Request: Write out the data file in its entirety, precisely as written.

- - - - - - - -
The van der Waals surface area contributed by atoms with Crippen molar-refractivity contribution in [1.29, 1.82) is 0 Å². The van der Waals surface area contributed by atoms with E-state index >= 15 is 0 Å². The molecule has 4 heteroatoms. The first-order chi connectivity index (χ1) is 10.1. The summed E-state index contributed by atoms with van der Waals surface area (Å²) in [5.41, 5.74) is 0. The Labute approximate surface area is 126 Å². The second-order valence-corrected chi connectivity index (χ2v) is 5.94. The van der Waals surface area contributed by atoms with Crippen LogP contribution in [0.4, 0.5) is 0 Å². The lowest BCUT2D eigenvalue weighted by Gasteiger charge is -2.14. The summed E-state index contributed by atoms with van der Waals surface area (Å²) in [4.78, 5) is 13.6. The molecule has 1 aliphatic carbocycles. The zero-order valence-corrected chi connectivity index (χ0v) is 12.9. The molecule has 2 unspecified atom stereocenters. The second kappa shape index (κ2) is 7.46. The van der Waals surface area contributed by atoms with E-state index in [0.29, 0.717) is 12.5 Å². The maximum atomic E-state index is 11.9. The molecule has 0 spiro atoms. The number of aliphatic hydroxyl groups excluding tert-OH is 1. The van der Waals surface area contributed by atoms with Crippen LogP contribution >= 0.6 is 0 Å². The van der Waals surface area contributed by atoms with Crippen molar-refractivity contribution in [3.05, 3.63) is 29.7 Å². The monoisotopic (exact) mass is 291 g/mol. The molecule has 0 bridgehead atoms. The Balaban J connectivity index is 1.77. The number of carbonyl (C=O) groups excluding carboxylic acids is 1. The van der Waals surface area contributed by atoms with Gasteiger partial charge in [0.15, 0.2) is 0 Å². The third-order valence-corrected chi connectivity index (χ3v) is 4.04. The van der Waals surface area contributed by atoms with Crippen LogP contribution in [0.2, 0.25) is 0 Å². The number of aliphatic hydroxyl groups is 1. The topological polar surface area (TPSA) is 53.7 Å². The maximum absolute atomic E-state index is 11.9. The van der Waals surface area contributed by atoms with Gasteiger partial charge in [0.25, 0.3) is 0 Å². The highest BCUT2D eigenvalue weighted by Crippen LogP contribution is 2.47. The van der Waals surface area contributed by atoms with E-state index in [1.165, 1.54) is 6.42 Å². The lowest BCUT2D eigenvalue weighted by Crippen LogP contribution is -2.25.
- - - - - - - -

The van der Waals surface area contributed by atoms with Crippen molar-refractivity contribution in [1.29, 1.82) is 0 Å². The van der Waals surface area contributed by atoms with E-state index >= 15 is 0 Å². The molecule has 4 heteroatoms. The first-order chi connectivity index (χ1) is 10.1. The summed E-state index contributed by atoms with van der Waals surface area (Å²) in [5.41, 5.74) is 0. The Labute approximate surface area is 126 Å². The second-order valence-corrected chi connectivity index (χ2v) is 5.94. The van der Waals surface area contributed by atoms with Crippen LogP contribution in [0.4, 0.5) is 0 Å². The lowest BCUT2D eigenvalue weighted by Gasteiger charge is -2.14. The summed E-state index contributed by atoms with van der Waals surface area (Å²) in [4.78, 5) is 13.6. The molecule has 1 aliphatic carbocycles. The zero-order valence-corrected chi connectivity index (χ0v) is 12.9. The molecule has 2 unspecified atom stereocenters. The second kappa shape index (κ2) is 7.46. The van der Waals surface area contributed by atoms with E-state index in [0.29, 0.717) is 12.5 Å². The maximum atomic E-state index is 11.9. The molecule has 0 spiro atoms. The number of aliphatic hydroxyl groups excluding tert-OH is 1. The van der Waals surface area contributed by atoms with Crippen LogP contribution >= 0.6 is 0 Å². The van der Waals surface area contributed by atoms with Crippen molar-refractivity contribution in [3.05, 3.63) is 29.7 Å². The monoisotopic (exact) mass is 291 g/mol. The molecule has 0 bridgehead atoms. The Balaban J connectivity index is 1.77. The number of carbonyl (C=O) groups excluding carboxylic acids is 1. The van der Waals surface area contributed by atoms with Gasteiger partial charge in [0.15, 0.2) is 0 Å². The third-order valence-corrected chi connectivity index (χ3v) is 4.04. The van der Waals surface area contributed by atoms with Crippen LogP contribution in [0.2, 0.25) is 0 Å². The number of aliphatic hydroxyl groups is 1. The topological polar surface area (TPSA) is 53.7 Å². The maximum absolute atomic E-state index is 11.9. The van der Waals surface area contributed by atoms with Gasteiger partial charge in [0.25, 0.3) is 0 Å². The highest BCUT2D eigenvalue weighted by Crippen LogP contribution is 2.47. The van der Waals surface area contributed by atoms with E-state index in [1.165, 1.54) is 6.42 Å². The lowest BCUT2D eigenvalue weighted by Crippen LogP contribution is -2.25.